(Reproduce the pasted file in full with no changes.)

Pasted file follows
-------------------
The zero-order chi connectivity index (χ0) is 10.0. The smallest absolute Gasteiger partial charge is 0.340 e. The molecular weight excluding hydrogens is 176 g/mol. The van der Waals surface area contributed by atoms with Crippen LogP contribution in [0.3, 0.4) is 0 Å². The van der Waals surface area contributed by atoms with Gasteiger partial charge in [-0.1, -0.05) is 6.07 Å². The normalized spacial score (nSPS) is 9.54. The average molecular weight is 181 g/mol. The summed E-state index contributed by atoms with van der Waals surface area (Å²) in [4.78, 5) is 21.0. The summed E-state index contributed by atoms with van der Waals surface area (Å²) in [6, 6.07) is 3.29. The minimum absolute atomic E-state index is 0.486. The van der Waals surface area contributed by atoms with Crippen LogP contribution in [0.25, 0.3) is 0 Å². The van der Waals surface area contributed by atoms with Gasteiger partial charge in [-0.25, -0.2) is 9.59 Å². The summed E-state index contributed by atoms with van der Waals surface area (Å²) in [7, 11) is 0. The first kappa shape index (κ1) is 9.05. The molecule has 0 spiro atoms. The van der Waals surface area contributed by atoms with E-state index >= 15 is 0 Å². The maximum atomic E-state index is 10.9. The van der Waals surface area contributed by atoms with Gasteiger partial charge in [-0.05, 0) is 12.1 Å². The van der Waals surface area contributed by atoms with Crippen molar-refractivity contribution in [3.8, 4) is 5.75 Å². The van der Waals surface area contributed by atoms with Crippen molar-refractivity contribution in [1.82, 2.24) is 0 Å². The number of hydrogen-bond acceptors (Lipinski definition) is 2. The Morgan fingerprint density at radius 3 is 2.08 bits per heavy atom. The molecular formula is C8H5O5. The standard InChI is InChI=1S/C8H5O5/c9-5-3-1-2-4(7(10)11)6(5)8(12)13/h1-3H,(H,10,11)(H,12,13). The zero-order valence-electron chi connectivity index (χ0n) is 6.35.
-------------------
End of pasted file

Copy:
The zero-order chi connectivity index (χ0) is 10.0. The smallest absolute Gasteiger partial charge is 0.340 e. The molecular weight excluding hydrogens is 176 g/mol. The van der Waals surface area contributed by atoms with Crippen LogP contribution in [0.3, 0.4) is 0 Å². The van der Waals surface area contributed by atoms with Gasteiger partial charge in [-0.1, -0.05) is 6.07 Å². The normalized spacial score (nSPS) is 9.54. The average molecular weight is 181 g/mol. The summed E-state index contributed by atoms with van der Waals surface area (Å²) in [4.78, 5) is 21.0. The summed E-state index contributed by atoms with van der Waals surface area (Å²) in [6, 6.07) is 3.29. The minimum absolute atomic E-state index is 0.486. The van der Waals surface area contributed by atoms with Crippen LogP contribution in [0.25, 0.3) is 0 Å². The van der Waals surface area contributed by atoms with Gasteiger partial charge in [-0.25, -0.2) is 9.59 Å². The summed E-state index contributed by atoms with van der Waals surface area (Å²) in [7, 11) is 0. The first kappa shape index (κ1) is 9.05. The molecule has 0 spiro atoms. The van der Waals surface area contributed by atoms with E-state index >= 15 is 0 Å². The maximum atomic E-state index is 10.9. The van der Waals surface area contributed by atoms with Gasteiger partial charge in [-0.05, 0) is 12.1 Å². The van der Waals surface area contributed by atoms with Crippen molar-refractivity contribution in [3.8, 4) is 5.75 Å². The van der Waals surface area contributed by atoms with Crippen molar-refractivity contribution in [1.82, 2.24) is 0 Å². The number of hydrogen-bond acceptors (Lipinski definition) is 2. The Morgan fingerprint density at radius 3 is 2.08 bits per heavy atom. The molecular formula is C8H5O5. The standard InChI is InChI=1S/C8H5O5/c9-5-3-1-2-4(7(10)11)6(5)8(12)13/h1-3H,(H,10,11)(H,12,13). The zero-order valence-electron chi connectivity index (χ0n) is 6.35.